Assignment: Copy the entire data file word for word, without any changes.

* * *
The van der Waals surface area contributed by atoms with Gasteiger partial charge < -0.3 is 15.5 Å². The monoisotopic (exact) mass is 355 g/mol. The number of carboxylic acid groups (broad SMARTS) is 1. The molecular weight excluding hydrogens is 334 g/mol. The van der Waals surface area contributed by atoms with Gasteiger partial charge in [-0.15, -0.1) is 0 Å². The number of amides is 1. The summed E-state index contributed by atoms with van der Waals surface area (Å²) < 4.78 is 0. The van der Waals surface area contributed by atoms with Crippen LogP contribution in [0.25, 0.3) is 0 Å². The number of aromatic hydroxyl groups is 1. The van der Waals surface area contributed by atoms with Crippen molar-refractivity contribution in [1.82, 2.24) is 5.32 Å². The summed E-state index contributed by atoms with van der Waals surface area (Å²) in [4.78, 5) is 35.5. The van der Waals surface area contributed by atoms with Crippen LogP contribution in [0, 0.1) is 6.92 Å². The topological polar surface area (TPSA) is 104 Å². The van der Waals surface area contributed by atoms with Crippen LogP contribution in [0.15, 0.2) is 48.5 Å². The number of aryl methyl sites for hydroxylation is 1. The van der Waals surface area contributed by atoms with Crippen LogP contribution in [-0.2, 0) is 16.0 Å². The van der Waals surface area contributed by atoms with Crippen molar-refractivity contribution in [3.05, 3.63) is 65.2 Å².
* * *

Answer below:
The van der Waals surface area contributed by atoms with Gasteiger partial charge < -0.3 is 15.5 Å². The monoisotopic (exact) mass is 355 g/mol. The number of carboxylic acid groups (broad SMARTS) is 1. The molecular weight excluding hydrogens is 334 g/mol. The van der Waals surface area contributed by atoms with Gasteiger partial charge in [-0.15, -0.1) is 0 Å². The number of amides is 1. The summed E-state index contributed by atoms with van der Waals surface area (Å²) < 4.78 is 0. The van der Waals surface area contributed by atoms with Crippen LogP contribution in [0.25, 0.3) is 0 Å². The number of aromatic hydroxyl groups is 1. The van der Waals surface area contributed by atoms with Crippen molar-refractivity contribution in [1.82, 2.24) is 5.32 Å². The summed E-state index contributed by atoms with van der Waals surface area (Å²) in [4.78, 5) is 35.5. The van der Waals surface area contributed by atoms with Crippen LogP contribution in [0, 0.1) is 6.92 Å². The topological polar surface area (TPSA) is 104 Å². The van der Waals surface area contributed by atoms with Crippen LogP contribution in [0.15, 0.2) is 48.5 Å². The number of aryl methyl sites for hydroxylation is 1. The van der Waals surface area contributed by atoms with Crippen LogP contribution in [-0.2, 0) is 16.0 Å². The van der Waals surface area contributed by atoms with Crippen molar-refractivity contribution in [3.05, 3.63) is 65.2 Å².